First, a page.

January 05, 2009

My rating system explained

In Review of Pocahontas Revealed, correspondent DMarks wrote:I'm not grokking your review system, Rob. "Lonesome Dove" is rather problematic, and gets 7.5 out of 10 from you. This documentary gets all-around glowing praise, and is only ranked one point higher, at 8.5 out of 10.My response:

My ratings are for the overall quality of the production, you know. I.e., the writing, acting, directing, and so forth.

The Indian aspects usually comprise only a small part of the production. Even if they're horrible, they may not have much of an effect on the overall quality.

How I rated Lonesome Dove

Here, I'll give you a rough idea of where my Lonesome Dove rating came from.

First, we divide the production into three main areas of quality:

1) Writing/storytelling.
2) Casting/acting.
3) Directing/cinematography.

The first category is usually the most important, but let's say they're each a third of the total.

We further divide the writing/storytelling into two parts:

1a) Non-Native aspects of the writing/storytelling.
1b) Native aspects of the writing/storytelling.

My reviews tend to focus solely on this last category (1b). The reason is because you can find reviews of the other aspects of a movie elsewhere. And because I don't have the time or energy to write comprehensive reviews.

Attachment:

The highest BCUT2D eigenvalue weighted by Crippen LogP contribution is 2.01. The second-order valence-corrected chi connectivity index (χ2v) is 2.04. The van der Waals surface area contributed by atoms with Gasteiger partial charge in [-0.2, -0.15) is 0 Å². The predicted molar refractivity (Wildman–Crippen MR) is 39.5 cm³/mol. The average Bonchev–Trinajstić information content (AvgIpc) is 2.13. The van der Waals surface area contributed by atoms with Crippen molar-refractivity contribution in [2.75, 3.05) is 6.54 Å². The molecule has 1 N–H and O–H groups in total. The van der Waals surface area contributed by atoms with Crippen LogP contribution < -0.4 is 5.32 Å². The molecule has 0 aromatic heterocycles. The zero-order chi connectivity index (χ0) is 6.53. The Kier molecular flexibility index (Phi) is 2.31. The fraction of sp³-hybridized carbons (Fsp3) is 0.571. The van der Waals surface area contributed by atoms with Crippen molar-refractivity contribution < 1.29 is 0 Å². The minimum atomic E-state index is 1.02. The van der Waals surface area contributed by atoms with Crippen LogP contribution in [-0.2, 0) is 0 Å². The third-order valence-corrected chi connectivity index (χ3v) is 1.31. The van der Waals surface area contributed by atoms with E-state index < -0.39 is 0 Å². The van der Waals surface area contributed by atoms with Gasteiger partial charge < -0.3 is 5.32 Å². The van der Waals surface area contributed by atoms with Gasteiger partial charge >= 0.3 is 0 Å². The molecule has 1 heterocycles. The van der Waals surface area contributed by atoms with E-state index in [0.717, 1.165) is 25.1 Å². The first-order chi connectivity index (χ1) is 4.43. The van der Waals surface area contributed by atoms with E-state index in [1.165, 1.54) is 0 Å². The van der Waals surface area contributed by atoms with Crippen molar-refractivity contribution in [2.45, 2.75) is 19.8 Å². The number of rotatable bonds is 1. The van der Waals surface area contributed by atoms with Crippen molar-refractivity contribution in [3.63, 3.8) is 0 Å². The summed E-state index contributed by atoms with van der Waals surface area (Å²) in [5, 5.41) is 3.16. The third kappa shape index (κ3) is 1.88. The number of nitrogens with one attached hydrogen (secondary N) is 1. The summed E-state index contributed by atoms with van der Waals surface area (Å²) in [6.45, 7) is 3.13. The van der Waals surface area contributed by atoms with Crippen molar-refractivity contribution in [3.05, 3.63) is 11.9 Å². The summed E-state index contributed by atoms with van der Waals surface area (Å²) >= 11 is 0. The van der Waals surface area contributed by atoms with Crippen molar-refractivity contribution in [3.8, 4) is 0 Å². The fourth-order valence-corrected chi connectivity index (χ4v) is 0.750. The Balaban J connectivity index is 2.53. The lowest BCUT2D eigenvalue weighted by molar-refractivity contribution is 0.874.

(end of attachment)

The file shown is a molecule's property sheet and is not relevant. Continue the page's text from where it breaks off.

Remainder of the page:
Let's say the Indian aspects of Lonesome Dove took up about a quarter of the screen time. And that every aspect of Lonesome Dove earned an 8.0 rating except the Indian aspects, which earned a 2.0.

Summing it up (literally)

Mathematically speaking, here's what we have (in reverse order):


1/3 of the total x 8.0 = 8/3


1/3 of the total x 8.0 = 8/3

Non-Native aspects of the writing/storytelling

3/4 of this category x 1/3 of the total x 8.0 = 2

Native aspects of the writing/storytelling

1/4 of this category x 1/3 of the total x 2.0 = 1/6

Total rating

8/3 + 8/3 + 2 + 1/6 = 45/6 = 7.5

My review focused primarily on the Indian aspects of the writing/storytelling, which may have misled people. These parts deserved a lowly 2.0 because of the omissions and stereotypes. But the rest of Lonesome Dove, the parts I didn't cover, were pretty good. They deserved an 8.0.

So the omissions and stereotypes cost Lonesome Dove half a point, but that's all. The same applies to other shows where the Indian aspects suck but I give the production a decent rating overall.

Feature films vs. documentaries

Obviously, the factors change if we're talking about a documentary rather than a fictional movie or TV series. And the proportions change if the production is primarily rather than tangentially about Indians. For a film like Smoke Signals or Bury My Heart at Wounded Knee, the Indian aspects would be indistinguishable from the writing/storytelling as a whole.

In the case of Pocahontas Revealed, the film was strong across the board. The only thing limiting it was the nature of documentaries. Since they tend to engage viewers intellectually rather than emotionally, it's almost impossible for them to earn a top score. A stunning IMAX-style documentary might get a 9.0 or 9.5, but everything else is going to rate lower.

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